In terms of box office returns, the Lunar New Year holiday is the biggest period of the year for the Hong Kong film industry. It has become a tradition to head to the movies, preferably to see a loud, over-the-top, sometimes stupid comedy, and cinema attendance numbers can be triple, even quadruple a normal week's takings.
This year pitted two Lunar New Year comedies up against each other - the latest instalment in the All's Well, Ends Well franchise, and 72 Tenants of Prosperity (72家租客). It was the latter, helped by an all-star cast and blanket advertising on TVB (one of the film's producers), which emerged as the box office champion. In the four-day period from February 13 (Lunar New Year's Eve) to February 16 it grossed HK$9.85 million (US$1.27 million), well ahead of All's Well, Ends Well Too 2010 (HK$6.57 million). It's four-day weekend figures are in fact the highest for a local film since Stephen Chow's C7 two years ago (also on a Lunar New Year weekend). 72 Tenants also had the honour of finally ending Avatar's 8 week reign as the top grossing film. (Box office figures are taken from the excellent Box Office Mojo website).
72 Tenants of Prosperity is loosely based on a fondly-remembered box office hit from almost 40 years ago, The House of 72 Tenants. It's co-directed by the versatile Eric Tsang (曾志伟, pinyin: Zēng Zhìwěi) - TV host, stand-up comedian, producer, ex-football player and stuntman, and star of numerous movies where he is equally as comfortable in violent gangster films as he is in comedies. Tsang also takes one of the central roles in 72 Tenants of Prosperity alongside singing/acting superstar Jacky Cheung (张学友, pinyin: Zhāng Xúeyǒu), Anita Yuen (袁咏仪, pinyin: Yuán Yǒngyí) as their love interest. The supporting cast is almost a who's who of Hong Kong entertainment - 174 stars according to the publicity - with TVB's stable of contracted talent especially prominent.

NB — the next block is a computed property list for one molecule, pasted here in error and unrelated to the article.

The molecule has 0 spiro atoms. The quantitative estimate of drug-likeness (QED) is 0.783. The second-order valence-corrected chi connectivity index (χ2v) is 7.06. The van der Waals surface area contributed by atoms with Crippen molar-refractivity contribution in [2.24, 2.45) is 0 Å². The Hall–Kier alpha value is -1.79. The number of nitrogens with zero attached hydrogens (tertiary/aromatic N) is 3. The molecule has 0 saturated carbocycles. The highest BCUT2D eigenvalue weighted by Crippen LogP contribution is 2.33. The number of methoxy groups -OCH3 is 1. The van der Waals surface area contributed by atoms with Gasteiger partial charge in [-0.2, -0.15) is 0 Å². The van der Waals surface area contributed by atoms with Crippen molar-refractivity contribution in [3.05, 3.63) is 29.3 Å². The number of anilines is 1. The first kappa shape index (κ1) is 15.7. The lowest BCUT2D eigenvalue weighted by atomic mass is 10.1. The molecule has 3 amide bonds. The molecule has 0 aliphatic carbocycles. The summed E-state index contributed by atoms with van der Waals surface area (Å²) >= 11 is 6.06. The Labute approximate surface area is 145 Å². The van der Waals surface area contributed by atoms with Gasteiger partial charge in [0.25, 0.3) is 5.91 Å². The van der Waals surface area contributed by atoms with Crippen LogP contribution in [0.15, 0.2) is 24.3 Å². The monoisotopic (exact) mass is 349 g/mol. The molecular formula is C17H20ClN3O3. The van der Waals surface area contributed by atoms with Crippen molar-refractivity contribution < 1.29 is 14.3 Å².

All's Well, Ends Well Too 2010 (花田囍事2010), to give it its full and unwieldly title, is the fifth in a series of All's Well, Ends Well movies, the first released almost 20 years ago in 1992. All five of them have been released to cash in on the Lunar New Year season. Despite not always finding favour with critics all have been profitable money-spinners for their makers. The latest stars Louis Koo and Sandra Ng and several other well-known faces from the Hong Kong entertainment scene.